The UN Committee on the Elimination of Racial Discrimination has ruled that Danish authorities failed to investigate the racist nature of a violent assault by 35 Danish youngsters against an Iraqi family in their house in the town of Soro.
On 21st June 2004, a group of 15 to 20 young people attacked the house of Mahali Dawas, of Iraqi descent, who lived in Soro with his wife and eight children, all of whom are recognized refugees.
More individuals joined the attack and at one point the group exceeded 35 people. Windows were broken, the front door damaged and two of the family members, including Mr. Dawas, were beaten. Other attackers outside the house shouted “go home”.
The family had to flee the house after the attack and seek alternative accommodation from the municipality. Before the attack, a sign saying “no blacks allowed” was placed near the house, and Danish pejorative term for “foreigners” was used by one of the perpetrators.
A police investigation was carried out and four men were convicted on counts of violence, vandalism and illegal possession of weapons, but only light sentences were ordered, with no compensation to the victims and without addressing the possible racist element of the attack.
The petitioners argued that they suffered from physical and mental injuries as a result of the attack. The condition of Mr. Dawas, who was already traumatized from past political persecution in Iraq, had further deteriorated since the assault. His spouse also experienced a nervous breakdown after the incident. But a subsequent civil lawsuit by the victims was rejected by the District Court of Naestved and the High Court of Eastern Denmark.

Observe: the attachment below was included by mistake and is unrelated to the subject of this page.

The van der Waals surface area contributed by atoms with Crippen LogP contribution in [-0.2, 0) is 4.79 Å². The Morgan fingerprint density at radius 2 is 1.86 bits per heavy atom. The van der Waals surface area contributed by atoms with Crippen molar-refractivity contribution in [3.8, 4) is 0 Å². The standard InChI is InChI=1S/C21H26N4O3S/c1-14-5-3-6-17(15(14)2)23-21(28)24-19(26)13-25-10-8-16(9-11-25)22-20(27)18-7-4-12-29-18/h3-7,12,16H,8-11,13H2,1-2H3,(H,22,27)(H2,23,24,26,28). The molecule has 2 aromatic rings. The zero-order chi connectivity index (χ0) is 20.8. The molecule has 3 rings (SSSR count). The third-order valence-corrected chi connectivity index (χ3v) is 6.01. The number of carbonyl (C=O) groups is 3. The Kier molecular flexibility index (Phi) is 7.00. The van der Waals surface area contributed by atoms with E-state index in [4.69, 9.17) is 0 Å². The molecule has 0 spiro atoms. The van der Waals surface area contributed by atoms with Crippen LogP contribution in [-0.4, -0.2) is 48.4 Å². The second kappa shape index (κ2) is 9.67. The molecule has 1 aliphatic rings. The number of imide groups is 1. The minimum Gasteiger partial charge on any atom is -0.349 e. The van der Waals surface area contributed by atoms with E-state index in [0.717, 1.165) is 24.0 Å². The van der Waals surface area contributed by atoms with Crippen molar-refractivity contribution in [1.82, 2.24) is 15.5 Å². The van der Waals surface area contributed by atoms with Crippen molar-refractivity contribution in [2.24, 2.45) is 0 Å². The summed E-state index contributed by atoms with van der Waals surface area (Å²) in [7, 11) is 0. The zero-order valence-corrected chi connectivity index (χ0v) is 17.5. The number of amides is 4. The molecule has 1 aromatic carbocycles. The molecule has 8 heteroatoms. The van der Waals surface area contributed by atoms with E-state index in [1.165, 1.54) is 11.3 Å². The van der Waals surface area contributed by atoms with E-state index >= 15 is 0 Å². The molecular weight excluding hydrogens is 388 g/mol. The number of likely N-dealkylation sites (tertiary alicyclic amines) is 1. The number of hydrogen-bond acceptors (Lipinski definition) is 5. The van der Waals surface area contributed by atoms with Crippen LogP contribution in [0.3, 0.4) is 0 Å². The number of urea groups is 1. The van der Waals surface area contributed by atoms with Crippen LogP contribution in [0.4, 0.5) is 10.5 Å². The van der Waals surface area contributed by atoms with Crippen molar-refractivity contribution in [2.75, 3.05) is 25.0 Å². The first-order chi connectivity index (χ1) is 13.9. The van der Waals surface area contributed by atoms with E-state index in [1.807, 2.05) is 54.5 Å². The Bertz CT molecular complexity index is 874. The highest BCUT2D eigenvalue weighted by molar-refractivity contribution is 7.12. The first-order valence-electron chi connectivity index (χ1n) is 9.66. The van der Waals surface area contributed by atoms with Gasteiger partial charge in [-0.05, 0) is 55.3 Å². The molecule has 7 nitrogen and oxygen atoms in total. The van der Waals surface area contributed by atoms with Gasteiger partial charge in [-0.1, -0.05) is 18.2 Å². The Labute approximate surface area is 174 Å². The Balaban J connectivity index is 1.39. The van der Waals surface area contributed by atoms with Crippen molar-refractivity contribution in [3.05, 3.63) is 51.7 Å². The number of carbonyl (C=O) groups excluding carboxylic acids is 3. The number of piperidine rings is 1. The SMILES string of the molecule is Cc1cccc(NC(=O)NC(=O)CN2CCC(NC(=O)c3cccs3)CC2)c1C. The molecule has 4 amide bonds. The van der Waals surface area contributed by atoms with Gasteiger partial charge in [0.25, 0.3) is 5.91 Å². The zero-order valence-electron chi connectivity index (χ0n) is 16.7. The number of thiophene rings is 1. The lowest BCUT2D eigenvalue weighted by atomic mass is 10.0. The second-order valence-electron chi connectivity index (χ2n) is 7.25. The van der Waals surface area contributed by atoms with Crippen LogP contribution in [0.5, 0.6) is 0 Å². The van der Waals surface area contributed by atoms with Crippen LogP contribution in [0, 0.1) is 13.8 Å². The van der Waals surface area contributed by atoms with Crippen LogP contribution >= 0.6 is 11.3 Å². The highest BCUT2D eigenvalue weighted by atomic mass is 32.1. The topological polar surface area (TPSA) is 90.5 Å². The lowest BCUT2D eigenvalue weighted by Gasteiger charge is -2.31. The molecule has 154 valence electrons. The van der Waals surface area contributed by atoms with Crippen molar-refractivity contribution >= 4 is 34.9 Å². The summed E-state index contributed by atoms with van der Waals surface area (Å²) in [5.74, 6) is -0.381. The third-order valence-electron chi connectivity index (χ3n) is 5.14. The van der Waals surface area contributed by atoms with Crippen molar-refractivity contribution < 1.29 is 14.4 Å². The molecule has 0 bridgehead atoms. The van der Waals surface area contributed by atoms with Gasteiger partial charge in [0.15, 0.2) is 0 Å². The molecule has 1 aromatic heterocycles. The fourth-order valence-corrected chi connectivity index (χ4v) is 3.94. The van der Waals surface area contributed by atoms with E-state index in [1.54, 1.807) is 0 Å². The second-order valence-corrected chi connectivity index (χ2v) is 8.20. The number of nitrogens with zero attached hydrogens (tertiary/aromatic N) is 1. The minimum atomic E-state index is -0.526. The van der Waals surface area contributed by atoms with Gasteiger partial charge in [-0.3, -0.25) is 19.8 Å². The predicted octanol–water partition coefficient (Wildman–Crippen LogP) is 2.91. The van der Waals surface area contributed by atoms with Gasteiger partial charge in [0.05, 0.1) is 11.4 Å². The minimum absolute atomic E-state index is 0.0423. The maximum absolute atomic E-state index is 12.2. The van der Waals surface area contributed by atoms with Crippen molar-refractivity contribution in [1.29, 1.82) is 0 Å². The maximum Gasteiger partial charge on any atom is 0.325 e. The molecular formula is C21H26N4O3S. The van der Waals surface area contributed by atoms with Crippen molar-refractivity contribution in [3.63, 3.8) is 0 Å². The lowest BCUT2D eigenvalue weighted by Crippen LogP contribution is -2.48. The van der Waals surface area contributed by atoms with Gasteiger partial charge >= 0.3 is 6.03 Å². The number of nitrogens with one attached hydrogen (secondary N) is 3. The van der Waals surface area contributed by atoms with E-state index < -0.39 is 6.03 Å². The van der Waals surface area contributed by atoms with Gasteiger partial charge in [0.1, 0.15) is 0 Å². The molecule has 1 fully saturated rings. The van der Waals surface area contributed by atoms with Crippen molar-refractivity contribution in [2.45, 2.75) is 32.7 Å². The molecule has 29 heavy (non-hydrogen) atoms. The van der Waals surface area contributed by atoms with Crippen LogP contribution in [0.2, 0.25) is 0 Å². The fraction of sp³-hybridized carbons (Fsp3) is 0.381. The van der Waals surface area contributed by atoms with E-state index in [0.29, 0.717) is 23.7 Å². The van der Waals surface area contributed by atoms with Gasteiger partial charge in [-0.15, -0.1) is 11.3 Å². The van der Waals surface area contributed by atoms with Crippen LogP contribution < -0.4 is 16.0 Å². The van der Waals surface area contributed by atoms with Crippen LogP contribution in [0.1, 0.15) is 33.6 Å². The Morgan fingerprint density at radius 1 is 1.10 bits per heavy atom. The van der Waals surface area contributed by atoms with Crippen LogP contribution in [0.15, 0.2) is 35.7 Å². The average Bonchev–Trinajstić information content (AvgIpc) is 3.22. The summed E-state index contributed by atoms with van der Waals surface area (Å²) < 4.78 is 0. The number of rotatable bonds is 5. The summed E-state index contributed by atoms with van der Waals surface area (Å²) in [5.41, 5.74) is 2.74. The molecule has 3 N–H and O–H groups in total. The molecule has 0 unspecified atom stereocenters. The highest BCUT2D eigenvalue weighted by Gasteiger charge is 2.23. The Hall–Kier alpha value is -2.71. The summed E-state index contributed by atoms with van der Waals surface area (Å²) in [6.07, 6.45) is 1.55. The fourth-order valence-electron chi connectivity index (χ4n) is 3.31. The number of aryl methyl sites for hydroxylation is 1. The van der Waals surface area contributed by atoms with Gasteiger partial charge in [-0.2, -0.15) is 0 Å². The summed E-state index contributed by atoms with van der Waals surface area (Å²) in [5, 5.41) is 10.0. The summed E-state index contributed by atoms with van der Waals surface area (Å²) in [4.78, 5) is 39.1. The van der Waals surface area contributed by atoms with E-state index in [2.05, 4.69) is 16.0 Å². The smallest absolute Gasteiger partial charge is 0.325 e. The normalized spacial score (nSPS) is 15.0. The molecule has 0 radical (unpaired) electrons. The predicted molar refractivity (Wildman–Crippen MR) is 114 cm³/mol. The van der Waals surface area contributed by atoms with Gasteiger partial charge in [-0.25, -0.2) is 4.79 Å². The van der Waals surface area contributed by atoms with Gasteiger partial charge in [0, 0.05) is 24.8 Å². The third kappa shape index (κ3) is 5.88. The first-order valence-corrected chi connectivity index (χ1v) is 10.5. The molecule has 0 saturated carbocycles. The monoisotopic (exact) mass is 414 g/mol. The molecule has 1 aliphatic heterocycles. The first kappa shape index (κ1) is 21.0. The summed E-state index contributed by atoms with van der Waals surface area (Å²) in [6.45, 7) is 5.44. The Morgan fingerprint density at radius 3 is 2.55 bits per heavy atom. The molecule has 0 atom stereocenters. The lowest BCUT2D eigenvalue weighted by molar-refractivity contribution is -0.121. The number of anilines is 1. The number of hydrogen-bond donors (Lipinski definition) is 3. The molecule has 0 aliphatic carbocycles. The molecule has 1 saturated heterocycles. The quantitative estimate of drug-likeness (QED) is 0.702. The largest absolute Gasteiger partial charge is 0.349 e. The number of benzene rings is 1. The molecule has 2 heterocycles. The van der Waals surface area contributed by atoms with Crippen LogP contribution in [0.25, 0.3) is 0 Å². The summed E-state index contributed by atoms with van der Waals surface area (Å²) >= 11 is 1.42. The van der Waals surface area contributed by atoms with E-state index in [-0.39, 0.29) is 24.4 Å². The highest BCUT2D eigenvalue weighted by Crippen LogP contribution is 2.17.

The UN Committee on the Elimination of Racial Discrimination ruled that Denmark had failed in its obligation to ensure effective protection from racial discrimination.
“In circumstances as serious as those in this case, where the petitioners were subjected, in their own house, to a violent assault by 35 offenders, some of them armed, enough elements warranted a thorough investigation by public authorities into the possible racist nature of the attack against the family,” the Committee stated in its decision.
“The onus was on the State party to initiate an effective criminal investigation, instead of giving the petitioners the burden of proof in civil proceedings.”
The Committee also determined that the investigation into the events was incomplete, depriving the complainants of their right to effective protection and remedies against racial discrimination, in violation of the Convention on the Elimination of All Forms of Racial Discrimination.
“The Committee recommends that the State party grant the petitioners adequate compensation for the material and moral injury caused by the… violations of the Convention,” it stated. The Committee also recommended that Denmark review its policy and procedures concerning the prosecution of alleged racial discrimination or racially motivated violence.